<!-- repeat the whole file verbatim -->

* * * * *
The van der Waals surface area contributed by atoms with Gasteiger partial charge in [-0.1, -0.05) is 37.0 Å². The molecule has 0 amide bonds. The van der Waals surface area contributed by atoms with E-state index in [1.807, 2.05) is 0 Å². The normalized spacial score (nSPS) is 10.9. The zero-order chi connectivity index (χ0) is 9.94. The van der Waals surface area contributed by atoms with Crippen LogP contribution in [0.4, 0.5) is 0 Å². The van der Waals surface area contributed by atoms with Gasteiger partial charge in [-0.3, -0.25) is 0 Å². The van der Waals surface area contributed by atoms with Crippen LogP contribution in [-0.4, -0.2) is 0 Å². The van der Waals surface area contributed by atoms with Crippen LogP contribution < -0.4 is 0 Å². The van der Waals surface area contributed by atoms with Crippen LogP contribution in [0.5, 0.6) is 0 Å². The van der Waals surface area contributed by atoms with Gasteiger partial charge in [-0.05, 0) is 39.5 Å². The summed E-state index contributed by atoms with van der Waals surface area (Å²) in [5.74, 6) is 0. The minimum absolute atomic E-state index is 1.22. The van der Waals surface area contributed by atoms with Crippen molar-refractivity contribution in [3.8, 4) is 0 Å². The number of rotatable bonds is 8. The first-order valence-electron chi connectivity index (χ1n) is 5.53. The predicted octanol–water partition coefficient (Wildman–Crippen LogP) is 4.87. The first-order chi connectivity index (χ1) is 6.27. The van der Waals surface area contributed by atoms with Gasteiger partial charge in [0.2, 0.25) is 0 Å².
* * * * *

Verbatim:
The van der Waals surface area contributed by atoms with Gasteiger partial charge in [-0.1, -0.05) is 37.0 Å². The molecule has 0 amide bonds. The van der Waals surface area contributed by atoms with E-state index in [1.807, 2.05) is 0 Å². The normalized spacial score (nSPS) is 10.9. The zero-order chi connectivity index (χ0) is 9.94. The van der Waals surface area contributed by atoms with Crippen LogP contribution in [0.4, 0.5) is 0 Å². The van der Waals surface area contributed by atoms with Gasteiger partial charge in [-0.3, -0.25) is 0 Å². The van der Waals surface area contributed by atoms with Crippen LogP contribution in [-0.4, -0.2) is 0 Å². The van der Waals surface area contributed by atoms with Crippen LogP contribution < -0.4 is 0 Å². The van der Waals surface area contributed by atoms with Crippen LogP contribution in [0.5, 0.6) is 0 Å². The van der Waals surface area contributed by atoms with Gasteiger partial charge in [-0.05, 0) is 39.5 Å². The summed E-state index contributed by atoms with van der Waals surface area (Å²) in [5.74, 6) is 0. The minimum absolute atomic E-state index is 1.22. The van der Waals surface area contributed by atoms with Crippen molar-refractivity contribution in [3.8, 4) is 0 Å². The number of rotatable bonds is 8. The first-order valence-electron chi connectivity index (χ1n) is 5.53. The predicted octanol–water partition coefficient (Wildman–Crippen LogP) is 4.87. The first-order chi connectivity index (χ1) is 6.27. The van der Waals surface area contributed by atoms with Gasteiger partial charge in [0.2, 0.25) is 0 Å².